BlackRock’s acquisition of Global Infrastructure Partners might be a sign of things to come in the alternatives space.
We’ve heard that alternatives managers, particularly those with private markets capabilities, are being hounded by traditional players looking to expand their revenue base and offer solutions to clients hungry for returns.
The acquisition of GIP is one of the biggest deals that could have happened in the infrastructure space. It brings BlackRock, which will have $150bn in assets, up to nearly Brookfield Asset Management’s size – which has $180bn in infrastructure AUM and is the second largest group in the asset class after Macquarie, which has around $200bn.
By the end of the first half of last year, BlackRock had around $320bn in alternatives assets under management. Only $50bn of that was in infrastructure. The group has been doing all it can to grow this organically, but is also known for making transformative acquisitions when it wants to. Back in 2009, it bought Barclays’ asset management arm in a deal that has now been dubbed the ‘deal of the decade’ as it turned BlackRock into the largest asset manager in the world at the time.
Since setting up the infrastructure arm in 2011 the group has made several acquisitions in the space. In 2015 it bought Infraestructura Institucional in Mexico. In 2017, it acquired First Reserve Energy Infrastructure Funds, which added $10bn in assets to its franchise. In 2022, it bought Taiwanese solar energy firm New Green Power for an expansion into Asia Pacific.
Back in October, chief executive Larry Fink said he was targeting ‘transformational M&A’ to expand its private markets capabilities, and this certainly counts.
Some investors have said many private markets businesses wouldn’t want to be owned by a larger asset manager, but it is also the case that running your own alternatives firm is becoming increasingly difficult.
First of all, fundraising is challenging in an environment where liquidity is scarce. Many investors also prefer to consolidate their fund manager relationships and not have a long list of funds from different managers.
In a higher rate environment, where there are fewer distributions because of a lack of exits, investors that do have the money to play are becoming much more selective. That will surely affect some businesses that are not offering enough differentiation in their current form.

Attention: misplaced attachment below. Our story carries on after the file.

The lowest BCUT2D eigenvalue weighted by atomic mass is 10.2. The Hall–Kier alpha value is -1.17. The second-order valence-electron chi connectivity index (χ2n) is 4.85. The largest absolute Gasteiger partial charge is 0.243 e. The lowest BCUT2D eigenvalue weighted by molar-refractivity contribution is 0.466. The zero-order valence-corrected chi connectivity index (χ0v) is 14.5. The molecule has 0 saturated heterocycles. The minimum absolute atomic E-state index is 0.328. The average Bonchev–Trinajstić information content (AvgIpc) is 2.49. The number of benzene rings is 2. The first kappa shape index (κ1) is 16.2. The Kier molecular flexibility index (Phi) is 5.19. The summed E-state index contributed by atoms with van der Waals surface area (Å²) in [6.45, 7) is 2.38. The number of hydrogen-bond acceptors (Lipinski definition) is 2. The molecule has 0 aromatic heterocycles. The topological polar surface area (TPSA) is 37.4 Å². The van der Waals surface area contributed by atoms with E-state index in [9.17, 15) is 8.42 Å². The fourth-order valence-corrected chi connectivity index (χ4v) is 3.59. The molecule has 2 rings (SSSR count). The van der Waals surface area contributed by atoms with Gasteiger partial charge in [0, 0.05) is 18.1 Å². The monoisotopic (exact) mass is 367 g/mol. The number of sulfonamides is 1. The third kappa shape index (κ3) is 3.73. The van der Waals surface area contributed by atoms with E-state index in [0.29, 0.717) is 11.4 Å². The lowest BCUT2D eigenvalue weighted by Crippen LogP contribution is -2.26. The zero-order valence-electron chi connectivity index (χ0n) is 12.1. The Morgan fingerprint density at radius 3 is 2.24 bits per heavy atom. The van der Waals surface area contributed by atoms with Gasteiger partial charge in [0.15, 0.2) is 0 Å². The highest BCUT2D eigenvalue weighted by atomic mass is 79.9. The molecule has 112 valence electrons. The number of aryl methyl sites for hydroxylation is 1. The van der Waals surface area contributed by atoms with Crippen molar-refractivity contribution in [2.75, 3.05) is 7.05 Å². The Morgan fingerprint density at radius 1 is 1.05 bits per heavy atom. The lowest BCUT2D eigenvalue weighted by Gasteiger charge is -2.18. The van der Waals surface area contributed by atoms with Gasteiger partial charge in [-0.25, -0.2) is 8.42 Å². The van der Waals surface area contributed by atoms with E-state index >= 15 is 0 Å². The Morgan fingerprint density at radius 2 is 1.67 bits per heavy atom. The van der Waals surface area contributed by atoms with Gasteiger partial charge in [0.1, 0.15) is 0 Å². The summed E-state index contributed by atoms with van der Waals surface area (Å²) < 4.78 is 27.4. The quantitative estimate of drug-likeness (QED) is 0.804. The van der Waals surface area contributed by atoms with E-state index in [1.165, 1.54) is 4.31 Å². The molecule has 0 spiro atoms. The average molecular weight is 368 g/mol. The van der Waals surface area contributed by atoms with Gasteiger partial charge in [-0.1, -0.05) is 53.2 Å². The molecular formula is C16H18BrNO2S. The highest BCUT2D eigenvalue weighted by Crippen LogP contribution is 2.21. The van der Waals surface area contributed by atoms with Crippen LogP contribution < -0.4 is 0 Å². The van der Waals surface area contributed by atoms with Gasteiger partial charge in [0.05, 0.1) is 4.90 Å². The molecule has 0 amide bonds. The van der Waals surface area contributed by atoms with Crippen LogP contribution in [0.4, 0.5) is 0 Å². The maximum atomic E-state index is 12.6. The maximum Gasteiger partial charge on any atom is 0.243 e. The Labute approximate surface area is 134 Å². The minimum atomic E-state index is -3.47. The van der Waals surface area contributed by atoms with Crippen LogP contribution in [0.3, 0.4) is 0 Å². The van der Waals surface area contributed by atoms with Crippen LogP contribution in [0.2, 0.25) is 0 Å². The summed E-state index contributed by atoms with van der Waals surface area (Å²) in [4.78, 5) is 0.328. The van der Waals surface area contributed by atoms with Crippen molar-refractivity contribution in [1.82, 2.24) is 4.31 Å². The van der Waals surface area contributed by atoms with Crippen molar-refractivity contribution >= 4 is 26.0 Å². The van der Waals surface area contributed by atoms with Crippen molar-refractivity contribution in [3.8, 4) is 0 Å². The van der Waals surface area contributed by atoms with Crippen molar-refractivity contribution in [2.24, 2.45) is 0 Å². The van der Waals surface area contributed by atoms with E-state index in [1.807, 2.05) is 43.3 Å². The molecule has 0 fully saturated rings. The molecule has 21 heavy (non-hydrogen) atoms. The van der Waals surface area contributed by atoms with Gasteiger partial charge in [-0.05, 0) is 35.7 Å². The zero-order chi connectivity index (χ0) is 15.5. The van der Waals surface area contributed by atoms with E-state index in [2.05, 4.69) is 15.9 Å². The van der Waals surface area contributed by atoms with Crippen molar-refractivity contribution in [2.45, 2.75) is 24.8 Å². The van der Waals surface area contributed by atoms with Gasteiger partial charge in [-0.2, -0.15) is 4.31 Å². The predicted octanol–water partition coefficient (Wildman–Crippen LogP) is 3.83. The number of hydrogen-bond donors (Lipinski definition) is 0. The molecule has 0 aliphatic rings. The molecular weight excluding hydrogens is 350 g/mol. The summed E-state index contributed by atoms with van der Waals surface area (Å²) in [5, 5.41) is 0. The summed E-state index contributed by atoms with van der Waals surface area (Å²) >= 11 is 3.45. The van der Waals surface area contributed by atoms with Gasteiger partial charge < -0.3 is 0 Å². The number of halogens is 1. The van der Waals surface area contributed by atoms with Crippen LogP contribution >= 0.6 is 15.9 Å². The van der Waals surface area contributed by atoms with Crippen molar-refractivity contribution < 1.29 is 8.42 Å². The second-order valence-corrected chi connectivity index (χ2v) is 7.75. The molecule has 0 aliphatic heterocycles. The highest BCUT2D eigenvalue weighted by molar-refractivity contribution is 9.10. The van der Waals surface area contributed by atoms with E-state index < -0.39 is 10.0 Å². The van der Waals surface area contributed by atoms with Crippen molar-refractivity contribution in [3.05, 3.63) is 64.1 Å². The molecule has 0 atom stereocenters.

There is also more regulatory scrutiny of private markets, which could increase compliance costs for smaller players.
Meanwhile, traditional asset managers have seen the value in offering private markets solutions to their clients. Assets are stickier and fees are higher. Citywire’s own research last year found that 20 of the largest asset managers globally had launched a private markets fund in the year to the end of September, and 13 of those groups had already made an acquisition in the preceding six years to grow their private markets arms.
Growing client demand
Client demand for infrastructure is also increasing, giving asset managers another reason to expand into the area.
Infrastructure was highlighted as one of the top themes for 2024 by global private banks, including UBS, HSBC, Citi, BNP Paribas, UBP and Deutsche Bank.
Private banks consider infrastructure a good diversification tool compared with traditional assets like equities and bonds, as well as an inflation hedge.
There is also money flowing into the space from different governments. Europe and the US have introduced infrastructure packages, including the Inflation Reduction Act in the US, and the NextGenerationEU recovery fund, which aims to deliver more than €2tn of investment up to 2027.
In its private markets outlook, UBP said the infrastructure sector passed the $1tn assets milestone recently, having attracted investors thanks to its long-term visibility on cashflows, high barriers to entry, low volatility, and cash lows linked to inflation.
However, infrastructure is not dominating portfolios of major investors yet. According to Citywire’s latest Top 30 Super Allocators quarterly, only four out of 14 private banks that disclose their infrastructure positions had an overweight in the sector at the end of last year, including BBVA, Deutsche Bank, BNP Paribas Wealth Management, Edmond de Rothschild and Fideuram (Intesa Sanpaolo).
Following BlackRock’s announcement, others will surely want to accelerate their timelines to ensure they are not left behind in the chase for private assets expertise.